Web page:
Everyone agrees with us on climate change—especially when we’re wrong
By just about every measure, the vast majority of scientists in general—and climate scientists in particular—have been convinced by the evidence that human activities are altering the climate. However, in several countries, a significant portion of the public has concluded that this consensus doesn’t exist. That has prompted a variety of studies aimed at understanding the large disconnect between scientists and the public, with results pointing the finger at everything from the economy to the weather. Other studies have noted societal influences on acceptance, including ideology and cultural identity.
Those studies have generally focused on the US population, but the public acceptance of climate change is fairly similar in Australia. There, a new study has looked at how societal tendencies can play a role in maintaining mistaken beliefs. The authors of the study have found evidence that two well-known behaviors—the “false consensus” and “pluralistic ignorance”—are helping to shape public opinion in Australia.
False consensus is the tendency of people to think that everyone else shares their opinions. This can arise from the fact that we tend to socialize with people who share our opinions, but the authors note that the effect is even stronger “when we hold opinions or beliefs that are unpopular, unpalatable, or that we are uncertain about.” In other words, our social habits tend to reinforce the belief that we’re part of a majority, and we have a tendency to cling to the sense that we’re not alone in our beliefs.
Pluralistic ignorance is similar, but it’s not focused on our own beliefs. Instead, sometimes the majority of people come to believe that most people think a certain way, even though the majority opinion actually resides elsewhere.
As it turns out, the authors found evidence of both these effects. They performed two identical surveys of over 5,000 Australians, done a year apart; about 1,350 people took the survey both times, which let the researchers track how opinions evolve. Participants were asked to describe their own opinion on climate change, with categories including “don’t know,” “not happening,” “a natural occurrence,” and “human-induced.” After voicing their own opinion, people were asked to estimate what percentage of the population would fall into each of these categories.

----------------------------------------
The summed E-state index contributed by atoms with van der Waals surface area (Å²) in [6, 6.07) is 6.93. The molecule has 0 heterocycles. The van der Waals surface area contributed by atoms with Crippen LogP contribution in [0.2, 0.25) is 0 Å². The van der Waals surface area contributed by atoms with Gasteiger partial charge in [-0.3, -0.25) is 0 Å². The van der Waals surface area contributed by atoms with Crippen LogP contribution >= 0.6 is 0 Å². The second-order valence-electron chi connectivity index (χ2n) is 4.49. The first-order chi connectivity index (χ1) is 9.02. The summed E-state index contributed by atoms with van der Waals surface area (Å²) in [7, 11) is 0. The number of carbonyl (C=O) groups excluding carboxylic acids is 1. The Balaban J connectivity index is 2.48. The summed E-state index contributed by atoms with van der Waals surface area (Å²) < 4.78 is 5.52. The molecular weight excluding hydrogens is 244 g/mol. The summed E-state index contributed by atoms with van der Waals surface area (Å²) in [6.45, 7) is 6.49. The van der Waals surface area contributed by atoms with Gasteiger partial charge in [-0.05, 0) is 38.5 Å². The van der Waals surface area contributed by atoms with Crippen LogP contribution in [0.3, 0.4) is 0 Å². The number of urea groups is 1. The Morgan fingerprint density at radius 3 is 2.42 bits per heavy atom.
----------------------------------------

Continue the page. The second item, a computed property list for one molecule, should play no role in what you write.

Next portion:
In aggregate, over 90 percent of those surveyed accepted that climate change was occurring (a rate much higher than we see in the US), with just over half accepting that humans were driving the change. Only about five percent felt it wasn’t happening, and even fewer said they didn’t know. The numbers changed only slightly between the two polls.
The false consensus effect became obvious when the researchers looked at what these people thought that everyone else believed. Here, the false consensus effect was obvious: every single group believed that their opinion represented the plurality view of the population. This was most dramatic among those who don’t think that the climate is changing; even though they represent far less than 10 percent of the population, they believed that over 40 percent of Australians shared their views. Those who profess ignorance also believed they had lots of company, estimating that their view was shared by a quarter of the populace.
Among those who took the survey twice, the effect became even more pronounced. In the year between the surveys, they respondents went from estimating that 30 percent of the population agreed with them to thinking that 45 percent did. And, in general, this group was the least likely to change its opinion between the two surveys.
But there was also evidence of pluralistic ignorance. Every single group grossly overestimated the number of people who were unsure about climate change or convinced it wasn’t occurring. Even those who were convinced that humans were changing the climate put 20 percent of Australians into each of these two groups.
In the end, the false consensus effect is swamped by this pluralistic ignorance. Even though everybody tends to think their own position is the plurality, those who accept climate change is real still underestimate how many people share their views. Meanwhile, everyone overestimates the self-labelled “skeptic” population.
The authors suggest that this could, in part, be a result of the media’s tendency to always offer two opposing opinions, even on issues where one is a fringe belief. They also point out that it would be good to perform a similar study in other nations where the dynamics of public belief are different.